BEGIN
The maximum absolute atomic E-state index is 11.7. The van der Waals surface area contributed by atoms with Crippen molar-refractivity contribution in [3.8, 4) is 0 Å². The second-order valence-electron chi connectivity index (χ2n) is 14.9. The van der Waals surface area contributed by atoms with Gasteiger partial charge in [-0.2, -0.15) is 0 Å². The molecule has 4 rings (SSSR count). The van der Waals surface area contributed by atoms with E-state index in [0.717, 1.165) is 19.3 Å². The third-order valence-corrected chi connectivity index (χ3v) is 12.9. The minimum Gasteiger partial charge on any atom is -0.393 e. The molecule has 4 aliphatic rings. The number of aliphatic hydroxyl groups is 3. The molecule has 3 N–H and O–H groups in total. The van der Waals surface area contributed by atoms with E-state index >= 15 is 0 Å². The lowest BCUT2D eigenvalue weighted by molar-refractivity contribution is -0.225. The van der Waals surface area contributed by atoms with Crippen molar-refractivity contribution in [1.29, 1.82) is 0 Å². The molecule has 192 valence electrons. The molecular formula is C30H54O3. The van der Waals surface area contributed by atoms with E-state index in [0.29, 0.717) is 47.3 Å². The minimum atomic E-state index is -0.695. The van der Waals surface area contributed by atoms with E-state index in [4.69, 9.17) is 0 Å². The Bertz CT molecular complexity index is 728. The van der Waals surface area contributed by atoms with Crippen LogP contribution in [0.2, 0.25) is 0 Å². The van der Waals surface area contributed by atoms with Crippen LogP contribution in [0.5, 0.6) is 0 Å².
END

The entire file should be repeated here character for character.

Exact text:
The maximum absolute atomic E-state index is 11.7. The van der Waals surface area contributed by atoms with Crippen molar-refractivity contribution in [3.8, 4) is 0 Å². The second-order valence-electron chi connectivity index (χ2n) is 14.9. The van der Waals surface area contributed by atoms with Gasteiger partial charge in [-0.2, -0.15) is 0 Å². The molecule has 4 rings (SSSR count). The van der Waals surface area contributed by atoms with E-state index in [0.717, 1.165) is 19.3 Å². The third-order valence-corrected chi connectivity index (χ3v) is 12.9. The minimum Gasteiger partial charge on any atom is -0.393 e. The molecule has 4 aliphatic rings. The number of aliphatic hydroxyl groups is 3. The molecule has 3 N–H and O–H groups in total. The van der Waals surface area contributed by atoms with E-state index >= 15 is 0 Å². The lowest BCUT2D eigenvalue weighted by molar-refractivity contribution is -0.225. The van der Waals surface area contributed by atoms with Crippen molar-refractivity contribution in [1.29, 1.82) is 0 Å². The molecule has 192 valence electrons. The molecular formula is C30H54O3. The van der Waals surface area contributed by atoms with E-state index in [0.29, 0.717) is 47.3 Å². The minimum atomic E-state index is -0.695. The van der Waals surface area contributed by atoms with E-state index in [4.69, 9.17) is 0 Å². The Bertz CT molecular complexity index is 728. The van der Waals surface area contributed by atoms with Crippen LogP contribution in [0.2, 0.25) is 0 Å². The van der Waals surface area contributed by atoms with Crippen LogP contribution in [0.5, 0.6) is 0 Å².